Google Doodle today honours the 400th birth anniversary of Bartolome Esteban Murillo. He was a Spanish Baroque painter and his exact birth date is unknown. He mainly painted historical and religious scenes, portraits, and still figures in oil and fresco during the golden era of Spanish art. Known for his dramatic lighting, radiant color palette, and versatility, Murillo brought to life a wide range of subjects, from the grandeur of his Immaculate Conception to the casual grace of Two Women at a Window.
In the doodle is one of Murillo's most famous works, "Two women at a window", painted around 1655-1660.
Murillo lived in Seville most of his life. Studying with the accomplished painter Juan del Castillo Murillo would eventually surpass his master and be considered the head of what became known as the "Sevillian School" of the Baroque era. His early works were influenced by Zubaran, Jusepe de Ribera and Alonzo Cano and he shared their realist approach.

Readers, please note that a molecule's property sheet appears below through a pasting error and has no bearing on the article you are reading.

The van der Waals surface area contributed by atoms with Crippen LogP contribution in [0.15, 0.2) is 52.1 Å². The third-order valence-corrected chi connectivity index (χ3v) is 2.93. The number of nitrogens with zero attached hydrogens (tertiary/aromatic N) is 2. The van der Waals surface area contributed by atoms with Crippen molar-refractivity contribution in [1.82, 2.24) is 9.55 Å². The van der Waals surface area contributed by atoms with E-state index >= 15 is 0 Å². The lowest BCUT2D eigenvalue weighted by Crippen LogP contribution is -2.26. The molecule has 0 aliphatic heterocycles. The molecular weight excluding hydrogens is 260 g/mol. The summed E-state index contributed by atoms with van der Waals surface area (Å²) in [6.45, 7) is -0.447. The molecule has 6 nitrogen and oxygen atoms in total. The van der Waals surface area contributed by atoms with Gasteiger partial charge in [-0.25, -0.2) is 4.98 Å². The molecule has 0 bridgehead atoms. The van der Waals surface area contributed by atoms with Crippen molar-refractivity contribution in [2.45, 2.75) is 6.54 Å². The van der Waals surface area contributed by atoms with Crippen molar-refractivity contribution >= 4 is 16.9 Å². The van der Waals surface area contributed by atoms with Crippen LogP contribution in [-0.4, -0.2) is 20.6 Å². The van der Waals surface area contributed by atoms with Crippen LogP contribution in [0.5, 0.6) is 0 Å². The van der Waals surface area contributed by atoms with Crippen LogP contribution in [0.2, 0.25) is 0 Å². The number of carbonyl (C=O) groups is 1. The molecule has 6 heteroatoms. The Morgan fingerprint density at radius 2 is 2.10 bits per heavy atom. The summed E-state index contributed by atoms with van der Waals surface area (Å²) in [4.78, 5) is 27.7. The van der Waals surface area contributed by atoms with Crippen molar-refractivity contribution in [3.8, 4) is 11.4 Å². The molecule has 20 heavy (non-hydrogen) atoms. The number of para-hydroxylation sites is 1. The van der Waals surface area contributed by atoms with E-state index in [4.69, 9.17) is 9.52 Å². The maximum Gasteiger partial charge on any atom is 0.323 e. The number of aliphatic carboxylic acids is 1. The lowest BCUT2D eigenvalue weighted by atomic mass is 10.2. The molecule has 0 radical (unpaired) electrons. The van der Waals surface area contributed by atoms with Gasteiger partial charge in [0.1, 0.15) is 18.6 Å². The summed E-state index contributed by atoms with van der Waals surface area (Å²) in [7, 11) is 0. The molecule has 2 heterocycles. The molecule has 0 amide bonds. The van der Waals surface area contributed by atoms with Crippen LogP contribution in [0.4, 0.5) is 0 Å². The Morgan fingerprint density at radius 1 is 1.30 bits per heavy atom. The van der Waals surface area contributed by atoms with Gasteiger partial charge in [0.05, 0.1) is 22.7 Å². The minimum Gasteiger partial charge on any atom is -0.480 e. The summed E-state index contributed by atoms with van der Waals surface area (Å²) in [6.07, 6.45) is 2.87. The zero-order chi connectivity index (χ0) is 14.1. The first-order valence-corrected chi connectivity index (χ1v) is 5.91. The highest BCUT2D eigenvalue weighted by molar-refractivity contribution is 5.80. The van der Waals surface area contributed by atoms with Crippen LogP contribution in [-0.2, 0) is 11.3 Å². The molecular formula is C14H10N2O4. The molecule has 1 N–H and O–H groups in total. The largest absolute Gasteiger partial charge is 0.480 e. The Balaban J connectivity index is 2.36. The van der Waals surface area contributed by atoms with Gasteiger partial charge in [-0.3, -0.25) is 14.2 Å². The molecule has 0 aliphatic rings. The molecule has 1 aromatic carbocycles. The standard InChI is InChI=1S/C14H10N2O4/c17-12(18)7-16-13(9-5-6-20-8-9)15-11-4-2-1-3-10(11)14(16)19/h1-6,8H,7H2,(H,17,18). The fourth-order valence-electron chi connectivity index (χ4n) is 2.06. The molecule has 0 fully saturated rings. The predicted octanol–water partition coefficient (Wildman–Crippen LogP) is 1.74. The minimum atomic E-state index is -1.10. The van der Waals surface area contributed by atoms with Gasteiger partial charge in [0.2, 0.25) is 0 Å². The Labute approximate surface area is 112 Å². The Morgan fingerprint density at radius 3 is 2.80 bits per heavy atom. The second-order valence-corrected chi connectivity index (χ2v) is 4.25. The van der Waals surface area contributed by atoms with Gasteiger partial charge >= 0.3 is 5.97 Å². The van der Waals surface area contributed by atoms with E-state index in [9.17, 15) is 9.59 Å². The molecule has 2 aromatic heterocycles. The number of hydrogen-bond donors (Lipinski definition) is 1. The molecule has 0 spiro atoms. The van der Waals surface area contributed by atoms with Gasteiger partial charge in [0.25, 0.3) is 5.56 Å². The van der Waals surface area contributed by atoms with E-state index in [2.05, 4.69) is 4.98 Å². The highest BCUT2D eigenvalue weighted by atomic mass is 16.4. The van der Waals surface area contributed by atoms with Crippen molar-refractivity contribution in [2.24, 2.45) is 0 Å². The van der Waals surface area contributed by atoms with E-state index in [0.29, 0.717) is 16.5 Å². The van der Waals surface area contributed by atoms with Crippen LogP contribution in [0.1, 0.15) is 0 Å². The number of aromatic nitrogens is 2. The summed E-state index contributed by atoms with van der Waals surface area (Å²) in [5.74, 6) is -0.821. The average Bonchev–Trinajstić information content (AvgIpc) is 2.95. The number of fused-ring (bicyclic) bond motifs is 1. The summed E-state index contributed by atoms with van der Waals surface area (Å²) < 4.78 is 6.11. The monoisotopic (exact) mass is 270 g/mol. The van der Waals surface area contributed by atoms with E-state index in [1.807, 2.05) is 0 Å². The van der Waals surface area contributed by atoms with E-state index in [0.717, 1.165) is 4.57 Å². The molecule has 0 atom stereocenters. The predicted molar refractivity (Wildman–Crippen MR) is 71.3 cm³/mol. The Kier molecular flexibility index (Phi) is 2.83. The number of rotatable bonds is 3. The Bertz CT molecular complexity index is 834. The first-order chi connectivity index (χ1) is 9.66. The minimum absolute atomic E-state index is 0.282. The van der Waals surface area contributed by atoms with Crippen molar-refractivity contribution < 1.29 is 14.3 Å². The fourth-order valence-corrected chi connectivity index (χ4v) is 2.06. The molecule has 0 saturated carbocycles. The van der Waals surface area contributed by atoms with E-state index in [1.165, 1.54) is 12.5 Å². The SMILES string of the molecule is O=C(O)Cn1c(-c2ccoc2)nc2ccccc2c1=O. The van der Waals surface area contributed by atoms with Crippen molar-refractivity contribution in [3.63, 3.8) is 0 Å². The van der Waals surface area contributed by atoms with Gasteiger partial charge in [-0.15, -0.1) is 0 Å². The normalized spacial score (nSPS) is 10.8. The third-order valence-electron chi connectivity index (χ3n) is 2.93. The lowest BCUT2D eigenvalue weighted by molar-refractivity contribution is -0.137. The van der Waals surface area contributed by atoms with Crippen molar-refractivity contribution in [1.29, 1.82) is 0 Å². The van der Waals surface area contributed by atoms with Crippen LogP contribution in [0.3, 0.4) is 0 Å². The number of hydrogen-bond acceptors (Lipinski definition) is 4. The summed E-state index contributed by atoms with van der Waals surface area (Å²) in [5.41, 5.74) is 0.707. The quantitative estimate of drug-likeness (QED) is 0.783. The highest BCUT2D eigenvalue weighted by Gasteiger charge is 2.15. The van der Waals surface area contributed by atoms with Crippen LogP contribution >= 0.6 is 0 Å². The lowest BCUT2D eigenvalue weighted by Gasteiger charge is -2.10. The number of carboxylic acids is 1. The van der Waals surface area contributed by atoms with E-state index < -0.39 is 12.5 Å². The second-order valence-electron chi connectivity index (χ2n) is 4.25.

Murillo cultivated his own style of painting, incorporating Flemish and Venetian influences and evolving throughout his career. During two extended trips to Madrid, he was introduced to Diego Velazquez and exposed to works by Venetian and Flemish masters, which deeply influenced his work.
He had many pupils and followers and the imitation of his paintings ensured his reputation throughout Europe. Artists like Gainsborough and Greuze were influenced by his style.
Google honours the genius of Bartolome Esteban Murillo today on his 400th birth anniversary.
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